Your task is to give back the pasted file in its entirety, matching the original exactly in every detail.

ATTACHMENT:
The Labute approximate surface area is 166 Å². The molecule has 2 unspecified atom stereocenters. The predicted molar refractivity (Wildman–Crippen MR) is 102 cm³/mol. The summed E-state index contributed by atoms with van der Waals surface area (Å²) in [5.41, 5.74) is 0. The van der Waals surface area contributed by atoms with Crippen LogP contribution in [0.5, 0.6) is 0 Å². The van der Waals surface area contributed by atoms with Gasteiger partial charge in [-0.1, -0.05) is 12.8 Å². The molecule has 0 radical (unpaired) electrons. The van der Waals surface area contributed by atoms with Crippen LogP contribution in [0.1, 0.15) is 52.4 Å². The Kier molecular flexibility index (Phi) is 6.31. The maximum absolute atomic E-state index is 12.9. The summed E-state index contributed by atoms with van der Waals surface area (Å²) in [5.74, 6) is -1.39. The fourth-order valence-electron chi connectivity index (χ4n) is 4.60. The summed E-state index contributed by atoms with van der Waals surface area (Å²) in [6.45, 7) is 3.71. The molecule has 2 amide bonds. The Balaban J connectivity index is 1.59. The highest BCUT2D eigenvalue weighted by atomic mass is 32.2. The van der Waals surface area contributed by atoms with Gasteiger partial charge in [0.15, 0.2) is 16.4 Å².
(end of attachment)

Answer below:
The Labute approximate surface area is 166 Å². The molecule has 2 unspecified atom stereocenters. The predicted molar refractivity (Wildman–Crippen MR) is 102 cm³/mol. The summed E-state index contributed by atoms with van der Waals surface area (Å²) in [5.41, 5.74) is 0. The van der Waals surface area contributed by atoms with Crippen LogP contribution in [0.5, 0.6) is 0 Å². The van der Waals surface area contributed by atoms with Gasteiger partial charge in [-0.1, -0.05) is 12.8 Å². The molecule has 0 radical (unpaired) electrons. The van der Waals surface area contributed by atoms with Crippen LogP contribution in [0.1, 0.15) is 52.4 Å². The Kier molecular flexibility index (Phi) is 6.31. The maximum absolute atomic E-state index is 12.9. The summed E-state index contributed by atoms with van der Waals surface area (Å²) in [5.74, 6) is -1.39. The fourth-order valence-electron chi connectivity index (χ4n) is 4.60. The summed E-state index contributed by atoms with van der Waals surface area (Å²) in [6.45, 7) is 3.71. The molecule has 2 amide bonds. The Balaban J connectivity index is 1.59. The highest BCUT2D eigenvalue weighted by atomic mass is 32.2. The van der Waals surface area contributed by atoms with Gasteiger partial charge in [0.15, 0.2) is 16.4 Å².